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Is it big beer data or beer big data? Either way a big deal

MONDAY BEER LINKS, MUSING, 06.05.17

Brewing Records and Why They Matter.
This proposal from Mitch Steele may appear simple. “I’m wondering right now if a concerted effort could be made by the industry to preserve some brewing logs from early craft brewers in a safe place, like a library or a museum, where researchers in the future could go back and learn about the techniques and ingredients being used today.” It is not simple. No surprise, I love the idea and agree how important it is. But I sleep with an archivist, so I understand how difficult finding the right home, then collecting, organizing, and maintaining those records would be. Perhaps an alternative is to remember the local connections beer creates and support regional archives like OHBA. Fact is I think the simple solution might be to clone Tiah Edmundson-Morton. [Via The Hop Tripper]

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Session #124: Remembering that Belgian lemonade

Joe's Gueuze

Where have you gone, Joe’s Gueuze
Our nation turns its lonely eyes to you
Wu wu wu

               – With apologies to Paul Simon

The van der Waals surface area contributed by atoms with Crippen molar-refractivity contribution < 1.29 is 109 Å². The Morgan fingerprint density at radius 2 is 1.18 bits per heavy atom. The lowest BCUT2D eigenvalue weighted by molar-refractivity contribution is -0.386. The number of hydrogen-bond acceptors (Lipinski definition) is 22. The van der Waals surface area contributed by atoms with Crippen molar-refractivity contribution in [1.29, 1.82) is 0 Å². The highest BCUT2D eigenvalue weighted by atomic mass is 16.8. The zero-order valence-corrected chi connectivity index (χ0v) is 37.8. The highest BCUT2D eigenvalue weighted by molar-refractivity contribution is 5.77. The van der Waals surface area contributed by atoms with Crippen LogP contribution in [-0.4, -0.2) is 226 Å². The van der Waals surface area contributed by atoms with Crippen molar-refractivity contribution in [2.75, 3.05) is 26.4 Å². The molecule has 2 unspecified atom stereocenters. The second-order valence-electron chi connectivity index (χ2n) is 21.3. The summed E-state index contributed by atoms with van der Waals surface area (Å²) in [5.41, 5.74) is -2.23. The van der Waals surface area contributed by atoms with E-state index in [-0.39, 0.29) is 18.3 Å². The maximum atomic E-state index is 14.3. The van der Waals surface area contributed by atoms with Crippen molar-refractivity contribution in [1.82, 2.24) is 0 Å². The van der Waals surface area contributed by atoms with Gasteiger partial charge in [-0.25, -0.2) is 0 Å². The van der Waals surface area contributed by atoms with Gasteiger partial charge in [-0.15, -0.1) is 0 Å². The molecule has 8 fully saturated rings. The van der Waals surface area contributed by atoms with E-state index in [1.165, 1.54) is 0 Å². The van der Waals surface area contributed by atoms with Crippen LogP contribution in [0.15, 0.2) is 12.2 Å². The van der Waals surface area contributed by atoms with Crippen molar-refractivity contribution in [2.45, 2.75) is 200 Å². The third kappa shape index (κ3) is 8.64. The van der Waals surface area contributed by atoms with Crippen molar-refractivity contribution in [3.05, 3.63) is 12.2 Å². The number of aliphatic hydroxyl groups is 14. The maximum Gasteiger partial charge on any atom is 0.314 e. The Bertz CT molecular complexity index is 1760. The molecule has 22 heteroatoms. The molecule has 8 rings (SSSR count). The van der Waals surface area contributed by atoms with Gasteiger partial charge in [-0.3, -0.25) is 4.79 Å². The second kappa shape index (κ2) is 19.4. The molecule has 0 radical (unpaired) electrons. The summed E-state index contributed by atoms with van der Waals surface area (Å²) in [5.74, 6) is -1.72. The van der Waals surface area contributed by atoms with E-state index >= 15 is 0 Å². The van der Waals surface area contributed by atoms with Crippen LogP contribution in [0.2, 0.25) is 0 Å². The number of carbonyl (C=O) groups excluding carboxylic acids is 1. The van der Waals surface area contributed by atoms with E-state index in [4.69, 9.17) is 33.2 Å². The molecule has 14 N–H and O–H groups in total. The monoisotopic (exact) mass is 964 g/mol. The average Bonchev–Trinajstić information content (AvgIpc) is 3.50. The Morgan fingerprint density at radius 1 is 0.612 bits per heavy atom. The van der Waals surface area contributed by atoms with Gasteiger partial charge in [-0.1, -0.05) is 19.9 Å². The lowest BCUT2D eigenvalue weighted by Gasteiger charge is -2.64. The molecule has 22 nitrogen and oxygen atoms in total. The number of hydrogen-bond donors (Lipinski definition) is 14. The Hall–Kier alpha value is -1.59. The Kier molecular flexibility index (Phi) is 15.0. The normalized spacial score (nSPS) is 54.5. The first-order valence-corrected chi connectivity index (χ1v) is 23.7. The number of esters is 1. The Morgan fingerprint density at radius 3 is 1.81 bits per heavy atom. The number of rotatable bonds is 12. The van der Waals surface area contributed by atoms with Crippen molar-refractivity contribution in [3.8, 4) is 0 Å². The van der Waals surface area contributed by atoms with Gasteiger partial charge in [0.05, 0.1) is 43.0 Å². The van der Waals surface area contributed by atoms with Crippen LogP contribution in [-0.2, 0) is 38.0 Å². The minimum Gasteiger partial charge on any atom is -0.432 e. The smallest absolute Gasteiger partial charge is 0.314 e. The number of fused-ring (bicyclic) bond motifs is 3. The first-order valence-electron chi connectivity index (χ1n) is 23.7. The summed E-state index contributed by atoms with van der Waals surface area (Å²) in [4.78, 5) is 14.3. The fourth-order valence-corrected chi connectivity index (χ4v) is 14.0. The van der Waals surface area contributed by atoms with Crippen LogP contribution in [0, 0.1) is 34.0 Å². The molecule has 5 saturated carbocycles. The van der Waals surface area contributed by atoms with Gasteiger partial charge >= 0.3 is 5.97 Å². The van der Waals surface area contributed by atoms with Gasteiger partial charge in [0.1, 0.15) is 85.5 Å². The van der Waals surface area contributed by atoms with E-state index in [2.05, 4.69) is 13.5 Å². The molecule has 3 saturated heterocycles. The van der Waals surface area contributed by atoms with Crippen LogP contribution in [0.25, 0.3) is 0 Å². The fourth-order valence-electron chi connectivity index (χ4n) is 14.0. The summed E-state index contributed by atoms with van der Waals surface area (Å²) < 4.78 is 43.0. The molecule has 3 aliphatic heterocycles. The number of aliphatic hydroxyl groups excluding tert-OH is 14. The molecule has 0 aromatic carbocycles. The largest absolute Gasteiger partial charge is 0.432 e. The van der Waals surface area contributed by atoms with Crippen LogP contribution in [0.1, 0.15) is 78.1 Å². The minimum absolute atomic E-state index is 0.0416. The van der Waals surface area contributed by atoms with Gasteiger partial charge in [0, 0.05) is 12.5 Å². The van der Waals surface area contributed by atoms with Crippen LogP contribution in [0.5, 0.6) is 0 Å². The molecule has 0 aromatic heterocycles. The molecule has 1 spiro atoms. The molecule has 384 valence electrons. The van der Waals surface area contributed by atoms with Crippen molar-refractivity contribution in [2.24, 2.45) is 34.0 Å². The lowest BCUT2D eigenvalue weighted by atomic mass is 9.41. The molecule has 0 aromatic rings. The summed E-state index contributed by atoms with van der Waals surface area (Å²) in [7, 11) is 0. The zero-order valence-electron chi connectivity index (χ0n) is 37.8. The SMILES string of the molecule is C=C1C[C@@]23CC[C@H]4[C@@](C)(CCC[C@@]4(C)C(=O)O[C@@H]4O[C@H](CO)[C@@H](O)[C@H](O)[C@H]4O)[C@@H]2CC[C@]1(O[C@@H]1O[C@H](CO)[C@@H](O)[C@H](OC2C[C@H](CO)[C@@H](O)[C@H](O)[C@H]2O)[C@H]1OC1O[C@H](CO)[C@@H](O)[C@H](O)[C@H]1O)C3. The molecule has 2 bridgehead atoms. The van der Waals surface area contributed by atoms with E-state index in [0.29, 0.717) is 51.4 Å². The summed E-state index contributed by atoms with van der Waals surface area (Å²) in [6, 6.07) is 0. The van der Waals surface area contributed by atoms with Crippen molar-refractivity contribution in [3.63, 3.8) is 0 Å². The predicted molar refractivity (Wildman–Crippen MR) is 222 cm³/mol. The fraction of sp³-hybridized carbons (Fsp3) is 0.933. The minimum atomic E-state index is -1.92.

There was the time, just after last call went out on a Friday night, that I was standing at the bar at Joe’s Brewery in Champaign, Illinois, and the young person in front of me—who may or may not have using a legal ID card— threw up all over the nicely polished wood surface. So some times were better to visit than others.

Like Tuesday afternoons. We did not witness this ourselves, but John Isenhour, who brewed the gueuze Michael Jackson gave three stars (out of four) in the sixth edition of his Pocket Guide to Beer, said that is when farmers from the surrounding rural area would come in to try what they called “Belgian lemonade.”

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Pay no attention to the man with the big moustache

Jim Boyd, Roy FarmsI apologize, because what follows is strictly American hop industry inside stuff. But I’ve reached the hops section of Miracle Brew: Hops, Barley, Water, Yeast, and the Nature of Beer, which has left me a bit giddy.

In the introduction, Pete Brown writes, “I’ve made it very easy for you to dip in and read first about the ingredient that interests you the most, which is probably hops, but I wouldn’t recommend that.” So I started with barley, read about water, and now I’m surrounded by hops. And page 245 a bigger-than-life character is introduced. Pete never gets around to using his name, but industry types will recognize who it is immediately. And the whole exchange makes me laugh.

Excerpt from

If nobody adds the name in the comments I will in the next day or two.

While you are here, a reminder you might want to sign up for Hop Queries, a newsletter that should appear in your email box once a month. It will contain more useful information than the identity of Giant Moustache.

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Diversity, local, imagination; maybe they are related